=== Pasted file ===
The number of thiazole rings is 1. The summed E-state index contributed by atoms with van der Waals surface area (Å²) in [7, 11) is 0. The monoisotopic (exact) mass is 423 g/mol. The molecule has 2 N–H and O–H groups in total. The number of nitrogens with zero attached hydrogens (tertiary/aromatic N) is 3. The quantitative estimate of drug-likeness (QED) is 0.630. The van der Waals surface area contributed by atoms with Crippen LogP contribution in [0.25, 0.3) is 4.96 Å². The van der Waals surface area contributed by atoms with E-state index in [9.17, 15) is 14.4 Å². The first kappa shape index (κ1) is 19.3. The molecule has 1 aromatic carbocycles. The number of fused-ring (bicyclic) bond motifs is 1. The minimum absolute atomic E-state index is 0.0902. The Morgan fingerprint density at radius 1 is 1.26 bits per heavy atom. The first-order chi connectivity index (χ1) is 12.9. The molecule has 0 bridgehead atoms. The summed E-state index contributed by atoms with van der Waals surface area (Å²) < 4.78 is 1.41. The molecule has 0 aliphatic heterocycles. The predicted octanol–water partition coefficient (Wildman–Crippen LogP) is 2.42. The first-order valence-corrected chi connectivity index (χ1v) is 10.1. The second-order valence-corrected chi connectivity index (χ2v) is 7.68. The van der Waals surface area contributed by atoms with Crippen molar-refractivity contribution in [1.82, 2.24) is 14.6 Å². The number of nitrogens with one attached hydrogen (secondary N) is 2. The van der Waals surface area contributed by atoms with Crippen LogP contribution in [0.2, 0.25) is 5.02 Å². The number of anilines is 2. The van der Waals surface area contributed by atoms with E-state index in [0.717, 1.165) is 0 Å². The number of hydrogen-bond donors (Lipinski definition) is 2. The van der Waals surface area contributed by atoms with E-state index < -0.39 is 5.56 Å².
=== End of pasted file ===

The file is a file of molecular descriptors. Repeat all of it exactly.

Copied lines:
The number of thiazole rings is 1. The summed E-state index contributed by atoms with van der Waals surface area (Å²) in [7, 11) is 0. The monoisotopic (exact) mass is 423 g/mol. The molecule has 2 N–H and O–H groups in total. The number of nitrogens with zero attached hydrogens (tertiary/aromatic N) is 3. The quantitative estimate of drug-likeness (QED) is 0.630. The van der Waals surface area contributed by atoms with Crippen LogP contribution in [0.25, 0.3) is 4.96 Å². The van der Waals surface area contributed by atoms with E-state index in [9.17, 15) is 14.4 Å². The first kappa shape index (κ1) is 19.3. The molecule has 1 aromatic carbocycles. The number of fused-ring (bicyclic) bond motifs is 1. The minimum absolute atomic E-state index is 0.0902. The Morgan fingerprint density at radius 1 is 1.26 bits per heavy atom. The first-order chi connectivity index (χ1) is 12.9. The molecule has 0 bridgehead atoms. The summed E-state index contributed by atoms with van der Waals surface area (Å²) < 4.78 is 1.41. The molecule has 0 aliphatic heterocycles. The predicted octanol–water partition coefficient (Wildman–Crippen LogP) is 2.42. The first-order valence-corrected chi connectivity index (χ1v) is 10.1. The second-order valence-corrected chi connectivity index (χ2v) is 7.68. The van der Waals surface area contributed by atoms with Crippen molar-refractivity contribution in [1.82, 2.24) is 14.6 Å². The number of nitrogens with one attached hydrogen (secondary N) is 2. The van der Waals surface area contributed by atoms with Crippen LogP contribution in [0.2, 0.25) is 5.02 Å². The number of anilines is 2. The van der Waals surface area contributed by atoms with E-state index in [0.717, 1.165) is 0 Å². The number of hydrogen-bond donors (Lipinski definition) is 2. The van der Waals surface area contributed by atoms with E-state index < -0.39 is 5.56 Å².